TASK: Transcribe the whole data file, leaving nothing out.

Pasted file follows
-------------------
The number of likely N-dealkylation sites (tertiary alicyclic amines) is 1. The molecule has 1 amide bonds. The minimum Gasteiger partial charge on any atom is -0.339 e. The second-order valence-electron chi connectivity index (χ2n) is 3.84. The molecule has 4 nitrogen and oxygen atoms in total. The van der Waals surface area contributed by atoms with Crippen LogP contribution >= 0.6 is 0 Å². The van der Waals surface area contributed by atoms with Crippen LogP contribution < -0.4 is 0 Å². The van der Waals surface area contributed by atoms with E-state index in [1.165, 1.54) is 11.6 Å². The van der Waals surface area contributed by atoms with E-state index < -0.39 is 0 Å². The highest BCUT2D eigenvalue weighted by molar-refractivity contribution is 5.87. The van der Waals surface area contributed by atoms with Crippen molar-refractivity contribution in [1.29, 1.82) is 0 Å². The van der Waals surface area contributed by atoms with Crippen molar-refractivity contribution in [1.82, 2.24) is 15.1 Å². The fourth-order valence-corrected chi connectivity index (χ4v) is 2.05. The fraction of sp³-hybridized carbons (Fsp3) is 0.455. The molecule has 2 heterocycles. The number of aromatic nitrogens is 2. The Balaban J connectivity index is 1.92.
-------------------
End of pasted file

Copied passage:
The number of likely N-dealkylation sites (tertiary alicyclic amines) is 1. The molecule has 1 amide bonds. The minimum Gasteiger partial charge on any atom is -0.339 e. The second-order valence-electron chi connectivity index (χ2n) is 3.84. The molecule has 4 nitrogen and oxygen atoms in total. The van der Waals surface area contributed by atoms with Crippen LogP contribution >= 0.6 is 0 Å². The van der Waals surface area contributed by atoms with Crippen LogP contribution < -0.4 is 0 Å². The van der Waals surface area contributed by atoms with E-state index in [1.165, 1.54) is 11.6 Å². The van der Waals surface area contributed by atoms with E-state index < -0.39 is 0 Å². The highest BCUT2D eigenvalue weighted by molar-refractivity contribution is 5.87. The van der Waals surface area contributed by atoms with Crippen molar-refractivity contribution in [1.29, 1.82) is 0 Å². The van der Waals surface area contributed by atoms with Crippen molar-refractivity contribution in [1.82, 2.24) is 15.1 Å². The fourth-order valence-corrected chi connectivity index (χ4v) is 2.05. The fraction of sp³-hybridized carbons (Fsp3) is 0.455. The molecule has 2 heterocycles. The number of aromatic nitrogens is 2. The Balaban J connectivity index is 1.92.